Washington needed a new buzzword for a political lie. Demands for immigration reform finally clued everyone in that “bipartisan” was a clever misnomer meaning only a handful of Republicans agree with a bad idea endorsed by Democrats. Now the shutdown and another debt ceiling faceoff have brought us “negotiate.” Both parties and the White House claim they want to do it, but they have changed the definition so negotiate no longer means agreement or compromise. Now it means stonewalling, gridlock, and the refusal to do anything except inflame a conflict for the media.
One of the best things about Washington turning negotiate into a political lie is that since the word no longer has anything to do with its real meaning it can be used in many different ways. For example:
Negotiate means submission with no agreement.
Who said negotiate has anything to do with compromise? Sometimes it means demanding the other side give up. The president has a history of promising spending cuts if Republicans will submit on hot buttons like raising the debt ceiling, but Mr. Obama also has a habit of telling on himself. First, he says something like this to make it sound like he is amenable to working out a deal:
I heard a lot of talk over the weekend that the real problem is, is that the President will not negotiate. Well, let me tell you something — I have said from the start of the year that I’m happy to talk to Republicans about anything related to the budget.¹
Then comes the real story:
We’re not going to negotiate under the threat of further harm to our economy and middle-class families.²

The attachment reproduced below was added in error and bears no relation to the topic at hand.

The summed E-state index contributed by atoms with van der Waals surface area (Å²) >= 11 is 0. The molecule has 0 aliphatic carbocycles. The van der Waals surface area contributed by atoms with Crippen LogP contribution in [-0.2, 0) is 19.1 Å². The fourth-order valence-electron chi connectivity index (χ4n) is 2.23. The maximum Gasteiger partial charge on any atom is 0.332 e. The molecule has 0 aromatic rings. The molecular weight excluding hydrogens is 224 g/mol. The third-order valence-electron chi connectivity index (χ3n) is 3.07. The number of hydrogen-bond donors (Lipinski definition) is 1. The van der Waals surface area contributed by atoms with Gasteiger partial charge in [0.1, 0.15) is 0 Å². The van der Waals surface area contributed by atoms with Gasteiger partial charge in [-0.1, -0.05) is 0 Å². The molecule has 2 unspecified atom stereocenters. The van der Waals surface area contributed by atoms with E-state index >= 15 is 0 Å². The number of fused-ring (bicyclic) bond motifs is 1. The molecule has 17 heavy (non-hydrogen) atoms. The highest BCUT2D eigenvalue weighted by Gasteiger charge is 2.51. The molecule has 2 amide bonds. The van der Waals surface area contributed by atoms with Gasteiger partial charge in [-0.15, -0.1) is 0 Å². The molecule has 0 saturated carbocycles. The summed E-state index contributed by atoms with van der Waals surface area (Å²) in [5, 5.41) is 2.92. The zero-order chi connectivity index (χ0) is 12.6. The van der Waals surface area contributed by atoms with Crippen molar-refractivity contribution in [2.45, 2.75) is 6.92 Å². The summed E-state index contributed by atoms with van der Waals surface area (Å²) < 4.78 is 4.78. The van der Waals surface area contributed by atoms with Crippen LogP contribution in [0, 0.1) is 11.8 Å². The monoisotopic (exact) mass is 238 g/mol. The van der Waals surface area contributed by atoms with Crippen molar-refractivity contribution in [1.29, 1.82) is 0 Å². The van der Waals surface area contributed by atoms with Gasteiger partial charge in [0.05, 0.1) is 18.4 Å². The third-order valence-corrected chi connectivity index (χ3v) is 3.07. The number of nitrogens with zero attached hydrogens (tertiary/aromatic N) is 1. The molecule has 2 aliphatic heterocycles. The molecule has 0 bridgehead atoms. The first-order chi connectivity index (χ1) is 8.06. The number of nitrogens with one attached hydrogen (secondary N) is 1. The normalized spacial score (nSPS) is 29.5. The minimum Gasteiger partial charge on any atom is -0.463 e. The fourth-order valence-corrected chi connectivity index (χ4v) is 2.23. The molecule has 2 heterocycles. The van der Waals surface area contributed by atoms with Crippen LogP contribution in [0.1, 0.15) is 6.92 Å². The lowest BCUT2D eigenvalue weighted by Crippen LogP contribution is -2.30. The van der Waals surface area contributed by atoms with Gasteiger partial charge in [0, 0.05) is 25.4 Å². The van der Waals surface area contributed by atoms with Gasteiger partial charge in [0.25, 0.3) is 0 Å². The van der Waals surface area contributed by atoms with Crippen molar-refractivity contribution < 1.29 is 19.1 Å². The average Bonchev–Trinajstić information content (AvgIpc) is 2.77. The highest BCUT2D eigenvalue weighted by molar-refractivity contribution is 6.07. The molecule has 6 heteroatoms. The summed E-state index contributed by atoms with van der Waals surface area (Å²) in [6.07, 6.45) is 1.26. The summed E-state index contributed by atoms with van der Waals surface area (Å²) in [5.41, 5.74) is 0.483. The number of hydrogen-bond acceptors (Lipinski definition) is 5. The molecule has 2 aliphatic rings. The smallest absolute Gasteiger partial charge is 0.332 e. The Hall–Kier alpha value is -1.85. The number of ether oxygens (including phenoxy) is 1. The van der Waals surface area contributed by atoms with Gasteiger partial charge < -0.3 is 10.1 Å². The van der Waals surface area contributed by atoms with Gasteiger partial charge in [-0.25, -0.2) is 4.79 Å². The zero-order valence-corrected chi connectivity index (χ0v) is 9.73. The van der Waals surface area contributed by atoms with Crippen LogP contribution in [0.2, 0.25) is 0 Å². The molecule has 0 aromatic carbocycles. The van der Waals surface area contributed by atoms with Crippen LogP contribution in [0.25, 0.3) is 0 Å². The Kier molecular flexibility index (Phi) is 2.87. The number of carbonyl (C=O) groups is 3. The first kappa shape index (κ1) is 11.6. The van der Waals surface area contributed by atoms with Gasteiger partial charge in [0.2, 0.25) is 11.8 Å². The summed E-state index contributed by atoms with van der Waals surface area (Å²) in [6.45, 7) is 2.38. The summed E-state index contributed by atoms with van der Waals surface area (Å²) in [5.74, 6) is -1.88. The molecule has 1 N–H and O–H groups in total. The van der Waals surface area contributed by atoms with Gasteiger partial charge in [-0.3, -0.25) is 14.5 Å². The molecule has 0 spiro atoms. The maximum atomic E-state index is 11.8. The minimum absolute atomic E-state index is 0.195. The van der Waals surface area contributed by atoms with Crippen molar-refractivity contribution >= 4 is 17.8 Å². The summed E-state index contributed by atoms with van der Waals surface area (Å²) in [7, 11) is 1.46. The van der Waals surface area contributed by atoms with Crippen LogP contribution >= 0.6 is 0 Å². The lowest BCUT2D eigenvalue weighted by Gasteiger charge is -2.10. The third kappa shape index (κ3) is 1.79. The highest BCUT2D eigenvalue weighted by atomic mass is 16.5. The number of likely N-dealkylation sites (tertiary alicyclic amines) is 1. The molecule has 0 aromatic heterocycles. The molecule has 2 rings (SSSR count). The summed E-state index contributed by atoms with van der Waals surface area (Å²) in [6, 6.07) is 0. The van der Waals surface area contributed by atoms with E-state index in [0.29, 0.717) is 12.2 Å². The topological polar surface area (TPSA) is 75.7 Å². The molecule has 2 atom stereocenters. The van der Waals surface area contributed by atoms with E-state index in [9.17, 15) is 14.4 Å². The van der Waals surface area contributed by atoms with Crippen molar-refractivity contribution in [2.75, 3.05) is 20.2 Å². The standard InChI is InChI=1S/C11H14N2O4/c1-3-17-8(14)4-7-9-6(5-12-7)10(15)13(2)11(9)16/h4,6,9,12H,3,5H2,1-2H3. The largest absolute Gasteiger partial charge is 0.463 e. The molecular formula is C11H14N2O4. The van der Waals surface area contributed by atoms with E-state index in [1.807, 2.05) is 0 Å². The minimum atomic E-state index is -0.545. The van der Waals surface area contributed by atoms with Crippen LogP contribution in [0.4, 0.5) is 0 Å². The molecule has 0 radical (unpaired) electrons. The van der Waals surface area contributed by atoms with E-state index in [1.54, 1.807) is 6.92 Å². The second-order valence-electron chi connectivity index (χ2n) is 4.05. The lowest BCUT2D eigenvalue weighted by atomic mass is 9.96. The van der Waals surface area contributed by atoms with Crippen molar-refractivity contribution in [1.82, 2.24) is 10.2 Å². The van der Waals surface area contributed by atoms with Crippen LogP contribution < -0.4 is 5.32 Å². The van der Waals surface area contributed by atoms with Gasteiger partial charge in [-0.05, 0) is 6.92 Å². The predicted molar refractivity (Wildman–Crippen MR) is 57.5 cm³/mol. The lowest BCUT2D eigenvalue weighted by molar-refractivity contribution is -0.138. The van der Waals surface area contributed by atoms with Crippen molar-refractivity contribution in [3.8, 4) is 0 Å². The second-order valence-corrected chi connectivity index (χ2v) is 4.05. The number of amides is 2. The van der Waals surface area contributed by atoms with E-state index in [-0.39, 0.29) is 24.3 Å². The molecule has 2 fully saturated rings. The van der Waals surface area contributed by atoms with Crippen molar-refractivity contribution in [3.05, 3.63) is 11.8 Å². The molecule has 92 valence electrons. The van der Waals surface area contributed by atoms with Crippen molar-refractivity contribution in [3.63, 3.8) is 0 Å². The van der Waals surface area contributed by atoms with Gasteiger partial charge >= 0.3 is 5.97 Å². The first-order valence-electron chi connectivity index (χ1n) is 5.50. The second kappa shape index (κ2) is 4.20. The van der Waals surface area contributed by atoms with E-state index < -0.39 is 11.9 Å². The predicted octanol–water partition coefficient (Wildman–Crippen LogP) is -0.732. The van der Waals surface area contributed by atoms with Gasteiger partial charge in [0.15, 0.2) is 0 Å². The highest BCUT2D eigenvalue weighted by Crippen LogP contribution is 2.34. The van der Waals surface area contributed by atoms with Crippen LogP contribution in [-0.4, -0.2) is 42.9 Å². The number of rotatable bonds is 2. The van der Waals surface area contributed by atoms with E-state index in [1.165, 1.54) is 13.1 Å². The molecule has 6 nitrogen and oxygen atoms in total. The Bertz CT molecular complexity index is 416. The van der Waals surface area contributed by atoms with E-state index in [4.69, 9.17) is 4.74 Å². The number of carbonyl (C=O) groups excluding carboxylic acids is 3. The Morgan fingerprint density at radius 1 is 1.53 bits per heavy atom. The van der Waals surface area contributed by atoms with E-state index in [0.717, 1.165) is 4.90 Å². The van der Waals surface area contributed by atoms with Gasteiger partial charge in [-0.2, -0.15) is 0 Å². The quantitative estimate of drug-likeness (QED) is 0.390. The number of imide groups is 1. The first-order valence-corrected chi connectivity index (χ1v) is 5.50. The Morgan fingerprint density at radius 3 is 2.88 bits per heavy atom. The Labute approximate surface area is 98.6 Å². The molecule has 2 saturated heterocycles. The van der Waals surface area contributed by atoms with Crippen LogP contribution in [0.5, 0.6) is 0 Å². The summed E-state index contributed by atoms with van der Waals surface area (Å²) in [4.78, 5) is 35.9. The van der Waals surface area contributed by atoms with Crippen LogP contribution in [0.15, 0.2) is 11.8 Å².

You know what that means. The whole gaudy tax and spend package he has been pushing from day one is still lurking in the background.
Negotiate can mean agreeing to do the opposite of what you say.
When the president tries to get Republicans to give in to something like a debt ceiling increase by dangling the hope of cutting spending, spending cuts are not what he is offering to give away. He is giving away a tax hike. Any good Democrat knows that you can only cut spending if you raise taxes so you can spend even more. If you are a conservative don’t try to puzzle this one out. It will never make any sense.
Agreeing to do nothing is another meaning of negotiate.
This one is a bipartisan crowd pleaser because both parties feel most comfortable giving us the illusion of progress while doing nothing. Remember the Super Committee (see: Congress Hatches a Government Scam With Its Fiscal Cliff)? When you hear things like “historic compromise” and “short-term solution” you know agreement has been reached to stall until the crisis is resurrected later, at which time another agreement will be reached to do nothing all over again. When the current debt ceiling debacle ends this is the type of phony negotiation you are going to hear about, the kind where both sides agree to inertia.
The oldest political lie of all: looking out for taxpayers.
When the Democratic leadership holds press conferences about a deal being made in the best interests of middle class taxpayers we know someone is about to get screwed. Obama’s Washington does not look out for taxpayers. If one of the president’s flunkies or the man himself tells you they are protecting the middle class, they are telling the oldest political lie of all.